Dr. Offit: I certainly wasn't called upon. Nobody has ever asked me that question -- I'll tell you exactly what got me in. There was an article in the Philadelphia Inquirer about the chicken pox vaccine, the varicella vaccine. It has just come out in 1995. Here was a vaccine that had the capacity to protect against the 10,000 hospitalizations and roughly 70-100 deaths that occurred from chicken pox every year. This article in the Philadelphia Inquirer actually was sort of that typical "he said, she said" story. Here are people, researchers at the CDC, who say this about the vaccine, which is that it is safe and effective. [And] here is just the local guy who says it's not.

I just couldn't believe that, and I called up the reporter and I said this is not balanced. There's no perspective here. This is just not the way to cover this story. There are not 2 sides to this story. Do your homework. Read the original papers if you're going to comment on this. It just made me angry that this vaccine that had been worked upon so hard was so easily dismissed by the paper because that's where people were getting their information. It just really upset me that that's where people were going to get this information, that they wouldn't believe the CDC was correct in its statement that the vaccine was of value.

Dr. Adashi: And was it left at the level of a phone call or did you follow it up with an op-ed perhaps, or other advocacy efforts?

Dr. Offit: Yes, it was followed up with a letter to the editor, actually. Then I was in. Then I found myself getting angrier and angrier and calling these generally local reporters. Eventually Fox News did an awful story that I remember, and I just found myself calling people and writing op-ed pieces and being angry about all this.

Dr. Adashi: So you've been at it for about 15 years, based on my quick calculations, about half the duration that the controversy seems to have been swirling. In reading your book, you appropriately devote a significant amount of space to one of the major protagonists in the debate, Dr. [Andrew] Wakefield. Could you share with our viewers the role that Dr. Wakefield played and where that role has come to?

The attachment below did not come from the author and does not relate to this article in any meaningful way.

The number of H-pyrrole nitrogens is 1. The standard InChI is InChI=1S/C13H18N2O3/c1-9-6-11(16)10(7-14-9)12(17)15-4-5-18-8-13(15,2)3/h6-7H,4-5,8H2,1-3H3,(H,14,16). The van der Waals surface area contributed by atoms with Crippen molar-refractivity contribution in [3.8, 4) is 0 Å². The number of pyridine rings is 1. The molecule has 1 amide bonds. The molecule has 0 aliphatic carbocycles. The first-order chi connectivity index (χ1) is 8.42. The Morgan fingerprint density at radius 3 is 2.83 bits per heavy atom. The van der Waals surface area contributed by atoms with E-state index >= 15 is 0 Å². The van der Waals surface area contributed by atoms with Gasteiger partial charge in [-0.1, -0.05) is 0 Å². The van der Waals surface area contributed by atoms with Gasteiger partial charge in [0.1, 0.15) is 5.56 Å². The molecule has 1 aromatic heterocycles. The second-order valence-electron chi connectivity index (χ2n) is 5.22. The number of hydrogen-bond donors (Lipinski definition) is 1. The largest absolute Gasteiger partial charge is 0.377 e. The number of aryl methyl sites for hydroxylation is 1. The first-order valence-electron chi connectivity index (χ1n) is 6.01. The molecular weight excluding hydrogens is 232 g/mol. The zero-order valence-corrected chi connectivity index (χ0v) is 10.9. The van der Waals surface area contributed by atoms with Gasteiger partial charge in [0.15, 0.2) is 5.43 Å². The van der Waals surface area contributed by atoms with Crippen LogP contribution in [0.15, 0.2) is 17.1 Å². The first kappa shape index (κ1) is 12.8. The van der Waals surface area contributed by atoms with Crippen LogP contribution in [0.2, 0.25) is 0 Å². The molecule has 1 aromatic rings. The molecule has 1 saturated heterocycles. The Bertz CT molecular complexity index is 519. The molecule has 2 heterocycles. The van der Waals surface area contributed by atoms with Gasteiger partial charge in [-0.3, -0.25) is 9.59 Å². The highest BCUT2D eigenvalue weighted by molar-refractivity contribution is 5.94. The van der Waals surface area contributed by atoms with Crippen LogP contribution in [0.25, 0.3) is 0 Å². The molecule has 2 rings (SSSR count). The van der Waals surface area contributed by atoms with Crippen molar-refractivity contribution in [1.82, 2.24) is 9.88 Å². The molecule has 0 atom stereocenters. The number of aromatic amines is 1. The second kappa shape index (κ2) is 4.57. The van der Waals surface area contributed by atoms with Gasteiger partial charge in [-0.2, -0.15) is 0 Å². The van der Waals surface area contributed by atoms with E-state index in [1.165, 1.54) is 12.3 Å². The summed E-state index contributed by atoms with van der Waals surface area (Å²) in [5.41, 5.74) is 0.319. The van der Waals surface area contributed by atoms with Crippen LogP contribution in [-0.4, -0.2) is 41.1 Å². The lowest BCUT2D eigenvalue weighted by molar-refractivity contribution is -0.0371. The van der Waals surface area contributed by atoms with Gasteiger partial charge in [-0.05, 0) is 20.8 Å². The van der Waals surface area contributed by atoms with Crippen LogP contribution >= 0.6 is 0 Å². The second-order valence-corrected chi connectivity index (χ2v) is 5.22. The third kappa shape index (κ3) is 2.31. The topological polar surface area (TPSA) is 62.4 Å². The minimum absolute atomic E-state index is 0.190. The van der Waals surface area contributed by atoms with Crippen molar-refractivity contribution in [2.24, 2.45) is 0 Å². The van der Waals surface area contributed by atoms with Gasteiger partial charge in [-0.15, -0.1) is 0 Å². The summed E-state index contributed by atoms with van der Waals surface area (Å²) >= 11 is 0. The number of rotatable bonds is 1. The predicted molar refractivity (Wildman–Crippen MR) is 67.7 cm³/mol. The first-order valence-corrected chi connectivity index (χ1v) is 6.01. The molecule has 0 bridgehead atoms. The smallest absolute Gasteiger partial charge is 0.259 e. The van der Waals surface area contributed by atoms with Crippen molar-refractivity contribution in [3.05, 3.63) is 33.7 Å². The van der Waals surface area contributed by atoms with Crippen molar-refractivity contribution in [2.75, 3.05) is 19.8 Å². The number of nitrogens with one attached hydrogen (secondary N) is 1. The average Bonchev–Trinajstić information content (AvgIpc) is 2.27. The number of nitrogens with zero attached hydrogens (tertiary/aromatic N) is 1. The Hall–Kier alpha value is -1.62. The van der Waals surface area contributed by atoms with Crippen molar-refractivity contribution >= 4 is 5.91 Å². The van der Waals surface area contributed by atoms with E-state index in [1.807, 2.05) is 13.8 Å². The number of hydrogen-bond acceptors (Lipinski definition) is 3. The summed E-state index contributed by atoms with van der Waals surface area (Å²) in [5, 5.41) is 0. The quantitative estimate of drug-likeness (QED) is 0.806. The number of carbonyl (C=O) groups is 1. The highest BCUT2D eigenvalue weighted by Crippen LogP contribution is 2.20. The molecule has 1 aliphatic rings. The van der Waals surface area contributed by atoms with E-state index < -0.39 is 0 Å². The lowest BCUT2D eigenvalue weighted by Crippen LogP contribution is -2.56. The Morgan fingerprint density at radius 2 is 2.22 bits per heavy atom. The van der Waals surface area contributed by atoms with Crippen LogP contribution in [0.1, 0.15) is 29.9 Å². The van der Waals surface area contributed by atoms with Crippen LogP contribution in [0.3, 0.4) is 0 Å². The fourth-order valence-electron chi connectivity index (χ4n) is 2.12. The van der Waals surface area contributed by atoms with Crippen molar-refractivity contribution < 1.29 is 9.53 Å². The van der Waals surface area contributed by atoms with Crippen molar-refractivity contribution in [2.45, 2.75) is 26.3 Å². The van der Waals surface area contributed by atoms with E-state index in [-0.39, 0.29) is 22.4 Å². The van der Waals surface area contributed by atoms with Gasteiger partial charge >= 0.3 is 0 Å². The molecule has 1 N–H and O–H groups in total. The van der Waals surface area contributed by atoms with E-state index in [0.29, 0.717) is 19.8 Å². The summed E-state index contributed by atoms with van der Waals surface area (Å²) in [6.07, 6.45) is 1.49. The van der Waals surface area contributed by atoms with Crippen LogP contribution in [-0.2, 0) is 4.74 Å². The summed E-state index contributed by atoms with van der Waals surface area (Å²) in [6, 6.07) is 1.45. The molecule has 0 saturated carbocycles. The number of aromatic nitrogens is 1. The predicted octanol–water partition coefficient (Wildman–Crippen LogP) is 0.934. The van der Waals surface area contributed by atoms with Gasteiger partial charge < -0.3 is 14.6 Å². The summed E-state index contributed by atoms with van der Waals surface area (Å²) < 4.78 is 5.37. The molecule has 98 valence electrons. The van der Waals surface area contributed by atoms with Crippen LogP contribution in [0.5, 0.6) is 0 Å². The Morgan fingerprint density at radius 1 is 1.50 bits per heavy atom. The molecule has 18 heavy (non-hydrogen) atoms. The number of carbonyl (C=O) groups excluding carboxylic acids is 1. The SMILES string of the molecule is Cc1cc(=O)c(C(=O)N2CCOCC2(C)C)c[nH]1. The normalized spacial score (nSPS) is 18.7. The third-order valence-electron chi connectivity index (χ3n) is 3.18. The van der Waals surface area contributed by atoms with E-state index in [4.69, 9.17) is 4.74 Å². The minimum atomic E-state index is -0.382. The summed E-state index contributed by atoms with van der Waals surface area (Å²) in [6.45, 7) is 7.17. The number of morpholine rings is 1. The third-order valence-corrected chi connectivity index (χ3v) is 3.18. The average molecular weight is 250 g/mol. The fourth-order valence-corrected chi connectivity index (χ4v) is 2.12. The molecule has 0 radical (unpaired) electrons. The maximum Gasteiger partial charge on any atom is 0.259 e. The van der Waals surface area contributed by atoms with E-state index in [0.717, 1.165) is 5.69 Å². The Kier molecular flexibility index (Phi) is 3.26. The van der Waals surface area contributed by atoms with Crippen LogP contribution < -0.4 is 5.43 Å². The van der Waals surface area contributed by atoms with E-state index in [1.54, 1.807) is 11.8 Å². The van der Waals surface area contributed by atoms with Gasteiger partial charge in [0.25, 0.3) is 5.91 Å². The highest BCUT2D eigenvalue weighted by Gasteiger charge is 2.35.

Dr. Offit: He's an interesting guy, Andrew Wakefield. What he did was he published a paper in 1998 in a general medical journal called The Lancet, which is a very well-respected journal. It was really a case report. It was a case series of 8 children who had recently received the combination measles, mumps, rubella vaccine or MMR vaccine. They all, according to the parents, had developed symptoms and signs of autism within a month of receiving that vaccine. He also believed that when he looked by endoscopy at their intestines that they had something called ileal lymphoid nodular hyperplasia, which is to say, a swelling of groups of lymphoid tissue like the Peyer's patch or mesenteric node.

He believed he had found something. He believed he identified an important syndrome. Get the MMR vaccine, develop intestinal symptoms, and then get autism. Now, that was wrong --

Dr. Adashi: Based on 8 cases.

Dr. Offit: Based on 8 cases. Obviously, to his credit, in the discussion section of that paper he actually said, I cannot say that this vaccine caused autism because this is not a controlled study; I haven't looked at large groups of children who did or didn't receive the vaccine. He did say that in the discussion section, but that was the last time he said it. I mean, the next day with the lights shining and the cameras rolling, he said exactly that -- that he feared the MMR vaccine caused autism.